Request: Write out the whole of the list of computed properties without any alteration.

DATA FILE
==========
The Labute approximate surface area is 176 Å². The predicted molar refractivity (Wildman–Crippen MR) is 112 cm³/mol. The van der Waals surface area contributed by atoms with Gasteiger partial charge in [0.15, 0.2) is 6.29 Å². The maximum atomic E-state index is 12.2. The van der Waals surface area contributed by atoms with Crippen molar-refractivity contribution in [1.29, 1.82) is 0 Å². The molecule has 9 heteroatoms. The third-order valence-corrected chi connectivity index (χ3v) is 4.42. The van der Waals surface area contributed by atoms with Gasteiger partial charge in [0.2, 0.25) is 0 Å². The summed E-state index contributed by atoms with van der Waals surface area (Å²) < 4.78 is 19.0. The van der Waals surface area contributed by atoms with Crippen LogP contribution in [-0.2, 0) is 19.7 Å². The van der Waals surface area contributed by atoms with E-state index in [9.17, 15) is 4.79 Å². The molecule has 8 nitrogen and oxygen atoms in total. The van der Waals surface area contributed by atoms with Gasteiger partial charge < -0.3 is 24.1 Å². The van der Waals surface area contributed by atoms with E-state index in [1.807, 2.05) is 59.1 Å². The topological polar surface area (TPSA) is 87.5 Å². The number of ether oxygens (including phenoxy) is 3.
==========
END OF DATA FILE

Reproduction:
The Labute approximate surface area is 176 Å². The predicted molar refractivity (Wildman–Crippen MR) is 112 cm³/mol. The van der Waals surface area contributed by atoms with Gasteiger partial charge in [0.15, 0.2) is 6.29 Å². The maximum atomic E-state index is 12.2. The van der Waals surface area contributed by atoms with Crippen molar-refractivity contribution in [1.29, 1.82) is 0 Å². The molecule has 9 heteroatoms. The third-order valence-corrected chi connectivity index (χ3v) is 4.42. The van der Waals surface area contributed by atoms with Gasteiger partial charge in [0.2, 0.25) is 0 Å². The summed E-state index contributed by atoms with van der Waals surface area (Å²) < 4.78 is 19.0. The van der Waals surface area contributed by atoms with Crippen LogP contribution in [-0.2, 0) is 19.7 Å². The van der Waals surface area contributed by atoms with E-state index in [9.17, 15) is 4.79 Å². The molecule has 8 nitrogen and oxygen atoms in total. The van der Waals surface area contributed by atoms with Gasteiger partial charge < -0.3 is 24.1 Å². The van der Waals surface area contributed by atoms with E-state index in [1.807, 2.05) is 59.1 Å². The topological polar surface area (TPSA) is 87.5 Å². The number of ether oxygens (including phenoxy) is 3.